Webforms vs. MVC seems to be a hot topic right now. Everyone I know touts MVC to be the next great thing. From my slight dabblings in it, it seems ok, but no I don't think it will be the end of webforms.
My reasoning, and the reasoning as to why webforms would be chosen over MVC, has more to do with a business perspective rather than what one is better than the other.
Time/money are the greatest reasons why webforms would be chosen over MVC.
If most of your team knows webforms, and you don't have the time to get them up to speed on MVC, the code that will be produced may not be quality. Learning the basics of MVC then jumping in and doing that complex page that you need to do are very different things. The learning curve is high so you need to factor that into your budget.
If you have a large website written all in webforms, you might be more inclined to make any new pages in webforms so that you don't have two very different types of pages in your site.
I'm not saying it's an all or nothing approach here, but it does make your code harder to maintain if there is a split of both, especially if not everyone on the team is familiar with MVC.
My company recently did three test pages with MVC. We sat down and designed them out. One issue we ran into is that most of our screens have the View and Edit functionality on the same page. We ended up needing more than one form on the page. No biggy, except then we wouldn't use our masterpage. We had to revamp that so that both the webforms pages and MVC pages could use the same masterpage for common look and feel. Now we have an extra layer of nesting.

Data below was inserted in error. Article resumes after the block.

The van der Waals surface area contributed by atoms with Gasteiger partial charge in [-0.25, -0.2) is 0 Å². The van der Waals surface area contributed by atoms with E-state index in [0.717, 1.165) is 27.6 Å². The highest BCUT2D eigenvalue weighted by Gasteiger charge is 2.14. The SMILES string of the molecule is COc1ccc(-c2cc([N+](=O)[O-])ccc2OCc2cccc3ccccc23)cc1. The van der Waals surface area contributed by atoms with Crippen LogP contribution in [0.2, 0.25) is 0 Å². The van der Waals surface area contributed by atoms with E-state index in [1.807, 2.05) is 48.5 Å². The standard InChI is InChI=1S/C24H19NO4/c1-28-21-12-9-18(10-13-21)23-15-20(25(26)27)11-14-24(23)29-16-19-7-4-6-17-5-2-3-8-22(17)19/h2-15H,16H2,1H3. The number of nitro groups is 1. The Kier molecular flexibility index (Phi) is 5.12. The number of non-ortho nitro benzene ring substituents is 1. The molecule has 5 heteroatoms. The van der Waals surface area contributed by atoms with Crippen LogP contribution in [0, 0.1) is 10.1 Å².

We needed to create a whole new folder structure for these pages so that it followed the proper MVC separation.
I felt there were too many files for 3 pages, but that is my personal opinion.
In my opinion, you would choose webforms over MVC if you don't have the time/money to invest in updating your site to use MVC. If you do a half arsed approach to this, it won't be any better than the webforms you have now. Worse, you could even be setting this technology up for failure in your company if it's messed up, as upper management might see it as something inferior to what they know.